Well, no. First there’s the dead guy’s scary dad, Russel (Shepard, at his creaky, ominous best), who shows up straight out of prison, looking for revenge and trailing creepy omens through Richard’s house: Bullets dropped like breadcrumbs through his kid’s bedroom; a teddy bear with one eye gouged out. But the sheriff convinces Richard and his goody-two-shoes wife (Vinessa Shaw, in a series of fabulously awful outfits) to serve as bait to bring in Russel, launching a terrifying cat-and-mouse game that appears to end well. Then Richard makes an accidental discovery that casts doubt on every so-called fact of the story to this point, launching a delirious thrill-ride that includes him saving Russel from a horrible death and then kidnapping him, and the two of them taking an increasingly violent road trip to Houston in the company of a private eye called Jim Bob Luke, delightfully underplayed by Don Johnson in a grim demeanor and outrageous cowboy fashions.
There are certainly moments in “Cold in July” where I reflected that the story had left plausible reality far behind. Or, to be more specific, that the characters were still convincing even as their situation had become totally ridiculous. But one could say the same about virtually every Carpenter film — and what matters most in this kind of movie is whether you want to take the ride, not whether you think real people would be likely to do these dreadful things. This unlikely trio of characters is so finely balanced and so seductive that we keep rooting for them even as they mutate into vigilante video-game heroes taking on a heavily armed nest of bad guys in an apocalyptic showdown.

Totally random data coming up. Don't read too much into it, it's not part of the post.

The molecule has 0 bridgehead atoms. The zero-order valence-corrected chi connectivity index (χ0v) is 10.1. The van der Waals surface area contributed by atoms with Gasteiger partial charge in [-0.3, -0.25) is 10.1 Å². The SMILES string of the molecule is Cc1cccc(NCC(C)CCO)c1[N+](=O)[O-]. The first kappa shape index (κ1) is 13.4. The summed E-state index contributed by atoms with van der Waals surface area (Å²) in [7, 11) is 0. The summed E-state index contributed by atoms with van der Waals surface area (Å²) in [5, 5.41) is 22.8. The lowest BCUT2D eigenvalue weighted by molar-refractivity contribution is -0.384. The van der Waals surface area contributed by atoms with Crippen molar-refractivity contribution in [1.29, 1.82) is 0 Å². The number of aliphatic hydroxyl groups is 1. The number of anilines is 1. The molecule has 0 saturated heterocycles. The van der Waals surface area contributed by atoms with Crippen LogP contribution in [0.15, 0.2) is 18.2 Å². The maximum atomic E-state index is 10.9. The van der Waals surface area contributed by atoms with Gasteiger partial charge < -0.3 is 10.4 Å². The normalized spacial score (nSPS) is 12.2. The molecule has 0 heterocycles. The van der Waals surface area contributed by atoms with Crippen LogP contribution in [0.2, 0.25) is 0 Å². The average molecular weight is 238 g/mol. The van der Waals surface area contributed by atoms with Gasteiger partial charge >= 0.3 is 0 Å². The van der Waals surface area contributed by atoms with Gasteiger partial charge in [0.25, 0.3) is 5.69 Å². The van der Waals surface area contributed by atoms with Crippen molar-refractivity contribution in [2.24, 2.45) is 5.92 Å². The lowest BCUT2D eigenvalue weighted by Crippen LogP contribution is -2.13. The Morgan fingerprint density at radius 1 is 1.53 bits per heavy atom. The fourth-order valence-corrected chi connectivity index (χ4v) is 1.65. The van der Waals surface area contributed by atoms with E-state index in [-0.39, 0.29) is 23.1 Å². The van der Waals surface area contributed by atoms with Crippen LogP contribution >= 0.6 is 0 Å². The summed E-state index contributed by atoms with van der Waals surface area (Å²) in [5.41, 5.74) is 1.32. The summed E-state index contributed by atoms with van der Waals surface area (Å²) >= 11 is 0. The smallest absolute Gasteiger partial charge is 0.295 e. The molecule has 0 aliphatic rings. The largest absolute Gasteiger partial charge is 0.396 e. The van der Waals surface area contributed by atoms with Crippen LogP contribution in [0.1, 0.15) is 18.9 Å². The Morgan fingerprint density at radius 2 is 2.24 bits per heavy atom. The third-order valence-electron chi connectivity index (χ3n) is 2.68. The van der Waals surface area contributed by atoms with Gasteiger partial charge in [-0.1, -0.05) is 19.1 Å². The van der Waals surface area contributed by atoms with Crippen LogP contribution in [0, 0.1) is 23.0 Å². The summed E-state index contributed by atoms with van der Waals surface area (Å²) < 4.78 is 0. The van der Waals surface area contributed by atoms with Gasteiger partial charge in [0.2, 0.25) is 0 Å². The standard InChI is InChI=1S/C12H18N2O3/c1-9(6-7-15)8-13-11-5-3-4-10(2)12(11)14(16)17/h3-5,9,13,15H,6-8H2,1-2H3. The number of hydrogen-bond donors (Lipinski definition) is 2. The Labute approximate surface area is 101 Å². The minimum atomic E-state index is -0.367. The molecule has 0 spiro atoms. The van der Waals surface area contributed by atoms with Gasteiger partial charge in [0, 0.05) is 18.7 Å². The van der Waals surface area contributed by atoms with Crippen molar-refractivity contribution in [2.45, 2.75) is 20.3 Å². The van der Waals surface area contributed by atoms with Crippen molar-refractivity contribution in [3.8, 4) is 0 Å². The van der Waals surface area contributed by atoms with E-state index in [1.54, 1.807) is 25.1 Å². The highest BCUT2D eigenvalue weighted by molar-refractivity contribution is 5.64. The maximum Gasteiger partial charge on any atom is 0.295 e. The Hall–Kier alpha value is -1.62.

Mickle understands the psychological, spiritual and even erotic appeal of a violent and damaged character like Shepard’s brooding, haunted Russel, and sees that Richard is drawn to the older man — the father of a long-missing boy who is now a man around Richard’s age — for reasons he can’t control. “Cold in July” plays by thriller rules and teaches its lessons according to thriller morality, which decrees that bad things happen because we secretly want them to. But this thriller, which could easily have been routine straight-to-VOD garbage in another director’s hands, has a powerful undertow that makes it seem more profound than that, more observant of essential patterns in human nature. Is that an illusion? Maybe so, but Jim Mickle isn’t — this dude can make movies.
Heatmiser publicity shot (L-R: Tony Lash, Brandt Peterson, Neil Gust, Elliott Smith) (photo courtesy of JJ Gonson photography)
Elliott and JJ Gonson (photo courtesy of JJ Gonson photography)
"Stray" 7-inch, Cavity Search Records (photo courtesy of JJ Gonson photography)
Elliott's Hampshire College ID photo, 1987
Elliott with "Le Domino," the guitar he used on "Roman Candle" (courtesy of JJ Gonson photography)
Full "Roman Candle" record cover (courtesy of JJ Gonson photography)
Elliott goofing off in Portland (courtesy of JJ Gonson photography)
Heatmiser (L-R: Elliott Smith, Neil Gust, Tony Lash, Brandt Peterson)(courtesy of JJ Gonson photography)
The Greenhouse Sleeve -- Cassette sleeve from Murder of Crows release, 1988, with first appearance of Condor Avenue (photo courtesy of Glynnis Fawkes)